The PI3K/AKT/m/TOR pathway, an intracellular signaling pathway which regulates cell cycles, has become of interest to researchers studying MS, as it plays a major part in cellular quiescence, proliferation, cancer and longevity. Neuroscientists at the Contrada Casazza, in Italy, conducted a study in 2017 to examine the potential effects of cannabidiol on the PI3K/AKT/m/TOR pathway.
In their study, researchers induced mice with the most common model of MS. After the disease symptoms began, the mice were treated with CBD at a rate of 10mg/kg of body weight daily and observed for clinical signs of MS. After 28 days, the mice were euthanized and spinal tissues were sampled. The results demonstrated a clear downregulation of the PI3K/AKT/m/TOR pathway and that CBD was effectively able to restore it. Their data demonstrated the therapeutic efficacy of CBD, due to the reduction of pro-inflammatory cytokines and the promotion of cell neuron survival. They concluded their study by stating that the, “results provide an interesting discovery about the regulation of the PI3K/AKT/m/TOR pathway by cannabidiol administration, that could be a new potential therapeutic target for MS management.”
This is exciting news for Multiple Sclerosis patients. We hope research will continue to investigate how CBD can regulate the PI3K/AKT/m/TOR pathway and how it could benefit those suffering from MS. To learn more about the study referenced above, click here.
This study recognizes the important role of CBD in treating neonatal HI injuries, in addition to, protecting newborns from long-term brain damage.
When babies are born unable to breathe properly, they can develop hypoxia-ischemia (HI), a condition which occurs when the brain doesn’t receive enough oxygen. HI may cause long-term side effects, including brain damage, of varying severity. With limited treatment options available to premature newborn and babies, researchers have been searching for an effective method to protect delicate brain cells. Cannabidiol (CBD), a non-psychoactive cannabinoid, or chemical component of the hemp plant, has previously demonstrated short-term neuroprotective properties on the brain, following a HI injury, during clinical studies.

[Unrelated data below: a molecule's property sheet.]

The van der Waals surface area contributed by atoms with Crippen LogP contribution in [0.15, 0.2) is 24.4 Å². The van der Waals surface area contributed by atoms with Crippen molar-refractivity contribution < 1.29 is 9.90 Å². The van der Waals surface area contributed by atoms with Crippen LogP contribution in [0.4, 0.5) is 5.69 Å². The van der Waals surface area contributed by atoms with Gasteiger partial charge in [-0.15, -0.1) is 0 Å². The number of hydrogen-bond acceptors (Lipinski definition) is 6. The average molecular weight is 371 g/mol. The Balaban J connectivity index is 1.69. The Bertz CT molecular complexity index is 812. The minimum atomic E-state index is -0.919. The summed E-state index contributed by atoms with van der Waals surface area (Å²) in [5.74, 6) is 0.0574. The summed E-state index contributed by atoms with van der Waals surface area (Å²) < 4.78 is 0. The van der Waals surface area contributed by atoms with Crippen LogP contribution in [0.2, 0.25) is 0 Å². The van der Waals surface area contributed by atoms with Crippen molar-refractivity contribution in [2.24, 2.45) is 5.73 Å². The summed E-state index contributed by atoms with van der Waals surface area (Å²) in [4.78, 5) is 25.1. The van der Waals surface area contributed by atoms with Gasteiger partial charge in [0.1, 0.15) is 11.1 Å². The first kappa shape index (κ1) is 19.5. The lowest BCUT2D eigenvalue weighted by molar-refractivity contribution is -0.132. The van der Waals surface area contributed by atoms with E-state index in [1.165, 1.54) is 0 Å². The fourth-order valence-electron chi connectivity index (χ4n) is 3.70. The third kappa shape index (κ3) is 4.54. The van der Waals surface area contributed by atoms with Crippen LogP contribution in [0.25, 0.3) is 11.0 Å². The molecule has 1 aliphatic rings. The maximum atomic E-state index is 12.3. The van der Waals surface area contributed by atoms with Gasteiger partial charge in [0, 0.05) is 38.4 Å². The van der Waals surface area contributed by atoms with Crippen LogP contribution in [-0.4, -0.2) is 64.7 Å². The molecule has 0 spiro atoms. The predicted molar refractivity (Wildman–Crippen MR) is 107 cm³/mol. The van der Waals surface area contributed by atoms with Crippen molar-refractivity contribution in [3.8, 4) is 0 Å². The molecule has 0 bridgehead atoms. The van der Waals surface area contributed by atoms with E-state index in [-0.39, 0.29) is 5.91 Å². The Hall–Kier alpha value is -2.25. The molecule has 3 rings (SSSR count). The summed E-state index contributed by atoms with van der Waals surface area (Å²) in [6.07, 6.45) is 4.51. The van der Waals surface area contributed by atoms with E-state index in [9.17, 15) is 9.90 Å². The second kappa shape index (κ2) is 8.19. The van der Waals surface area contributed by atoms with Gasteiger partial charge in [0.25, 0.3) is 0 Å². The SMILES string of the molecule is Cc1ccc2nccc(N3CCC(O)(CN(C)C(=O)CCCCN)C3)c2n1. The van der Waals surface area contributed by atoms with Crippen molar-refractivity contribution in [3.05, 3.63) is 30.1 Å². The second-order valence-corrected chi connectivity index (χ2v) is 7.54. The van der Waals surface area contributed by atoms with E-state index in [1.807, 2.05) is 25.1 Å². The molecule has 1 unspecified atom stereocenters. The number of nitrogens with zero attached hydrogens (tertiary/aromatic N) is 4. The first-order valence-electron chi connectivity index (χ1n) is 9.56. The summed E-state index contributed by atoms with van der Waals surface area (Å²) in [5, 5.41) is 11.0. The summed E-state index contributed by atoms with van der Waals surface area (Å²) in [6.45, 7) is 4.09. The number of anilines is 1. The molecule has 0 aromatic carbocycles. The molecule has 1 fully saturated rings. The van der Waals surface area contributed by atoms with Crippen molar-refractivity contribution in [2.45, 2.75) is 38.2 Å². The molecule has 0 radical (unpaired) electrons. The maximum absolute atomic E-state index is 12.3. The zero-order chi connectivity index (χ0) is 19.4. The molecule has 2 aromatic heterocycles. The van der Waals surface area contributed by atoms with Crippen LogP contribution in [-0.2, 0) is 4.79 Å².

As a follow-up to previous studies, researchers at the Foundation for Biomedical Research in Madrid, Spain, examined the neuroprotective effects of CBD and if those effects were sustainable long-term. Newborn rats sustained a HI injury, with some receiving CBD treatment alongside non-treated rats. After 30 days, the rats were subjected to magnetic resonance imaging, histological evaluation, magnetic resonance spectroscopy and Western blotting to evaluate whether the CBD treatments had any lasting effects on the brain tissue. Their results showed that CBD effectively modulated brain excitotoxicity, oxidative stress and inflammation. This study recognizes the important role of CBD in treating neonatal HI injuries, in addition to, protecting newborns from long-term brain damage.
To read more about the aforementioned study, please click here.